A Slow and Steady Race
And while the monumental decision marks a new chapter in the nation's struggle for civil equality, the story largely remains the same for gay couples looking to marry in Texas — a U.S. state, like more than 30 others, that maintains its own DOMA legislation, which "does not recognize a marriage or civil union between persons of the same sex."
"While this is a huge historic moment for same-sex couples across the nation, the DOMA decision may not be as exciting as a lot of people in Texas are thinking," Nechman says, adding that the Supreme Court only removed the final section of three in the original legislative act, which is arranged like so:
- Sec. 1 — The title of the Act
- Sec. 2 — No state is required to accept or deny another state's laws on same-sex marriages
- Sec. 3 — Defines marriage as a "legal union between one man and one woman" (deemed unconstitutional)
By overruling Section 3 and leaving Section 2 intact, the Supreme Court has pushed for federal marriage equality while leaving state laws virtually untouched. In the end, the ruling still fails to guarantee equal access to federal marriage benefits, many of which depend on where a couple is married or where a couple lives.
"Those who live in state that recognizes gay marriage will be full-fledged equal citizens under the law with state and federal benefits," Nechman says. "However, if a married same-sex couple moves from Massachusetts to Texas, they have what Ruth Bader Ginsburg calls a skim-milk marriage. They'll have some federal benefits, but it remains unclear if they'll get all of them."
"If a married same-sex couple moves from Massachusetts to Texas, they have what Ruth Bader Ginsberg calls a skim-milk marriage."
The attorney specifically points to Social Security benefits, which are based on where the married couple lives. In states like Texas where same-sex unions aren't recognized, married gay couples will be "out of luck," he says.
But same-sex couples can take advantage of the new DOMA ruling when it comes to one of the nation's other hot-button issues — immigration, which is a federal issue not overseen by the states. The New York Times reports that late last Friday, an American man in Florida and his husband, who is from Bulgaria, were the first same-sex married couple to be approved for a permanent resident visa since the Supreme Court stuck down the federal law against same-sex marriage.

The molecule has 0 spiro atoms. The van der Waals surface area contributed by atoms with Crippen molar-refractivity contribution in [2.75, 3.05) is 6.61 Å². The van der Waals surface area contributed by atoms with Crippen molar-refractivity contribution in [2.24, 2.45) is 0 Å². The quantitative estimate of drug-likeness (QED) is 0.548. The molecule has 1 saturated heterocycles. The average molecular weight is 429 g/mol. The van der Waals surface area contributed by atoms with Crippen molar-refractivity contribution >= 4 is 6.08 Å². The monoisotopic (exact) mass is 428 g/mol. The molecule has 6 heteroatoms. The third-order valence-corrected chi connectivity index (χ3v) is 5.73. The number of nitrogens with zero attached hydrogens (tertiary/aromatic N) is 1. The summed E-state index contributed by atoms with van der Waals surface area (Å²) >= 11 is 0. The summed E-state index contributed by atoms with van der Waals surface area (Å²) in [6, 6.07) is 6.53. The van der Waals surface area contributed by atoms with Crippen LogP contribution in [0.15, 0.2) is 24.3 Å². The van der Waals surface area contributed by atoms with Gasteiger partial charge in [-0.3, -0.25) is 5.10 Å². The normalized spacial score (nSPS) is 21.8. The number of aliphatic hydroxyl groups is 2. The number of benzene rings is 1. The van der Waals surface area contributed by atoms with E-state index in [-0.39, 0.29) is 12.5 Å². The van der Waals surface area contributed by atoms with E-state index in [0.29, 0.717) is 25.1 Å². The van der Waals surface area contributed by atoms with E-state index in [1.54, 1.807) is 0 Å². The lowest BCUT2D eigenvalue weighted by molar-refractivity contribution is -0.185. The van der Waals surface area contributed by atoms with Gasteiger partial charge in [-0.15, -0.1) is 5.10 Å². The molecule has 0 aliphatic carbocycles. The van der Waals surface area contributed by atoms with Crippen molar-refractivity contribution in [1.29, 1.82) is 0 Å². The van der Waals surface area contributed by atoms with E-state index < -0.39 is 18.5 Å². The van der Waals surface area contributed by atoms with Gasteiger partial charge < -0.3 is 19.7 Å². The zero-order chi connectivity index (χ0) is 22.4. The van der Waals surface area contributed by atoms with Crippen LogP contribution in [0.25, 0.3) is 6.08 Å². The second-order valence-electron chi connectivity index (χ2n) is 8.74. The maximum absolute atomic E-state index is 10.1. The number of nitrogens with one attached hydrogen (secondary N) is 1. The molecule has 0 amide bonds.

The couple married in New York last year and applied for a green card in February. They reside in Florida, which does not recognize gay marriage.
Nechman suspects the ramifications will be unprecedented for Texas as well, and the Bayou City in particular.
"I don't think people in Houston realize how many bi-national same-sex couples there are in the city," he says. "Immigration laws are federal laws and getting rid of DOMA means opening up the opportunity for all U.S. citizens to sponsor their partners for permanent residence."
Still confused? The Times has an easy-to-understand graphic that explains how the rulings affect gay couples in Texas and all other states.
Nechman is quick to note that the battle for equality continues . . . He can't help but highlight the mounting support for universal marriage equality.
"Even though there are only 13 states that recognize gay marriage, that already involves more than 100 million citizens — a full third of the country," Nechman says. "Illinois and Michigan appear to be right on the cusp, which would mean half the nation's population."
In the coming weeks, Nechman's firm Katine & Nechman plans to post several "Know Your Rights" videos on it website to clarify current opportunities for married same-sex couples.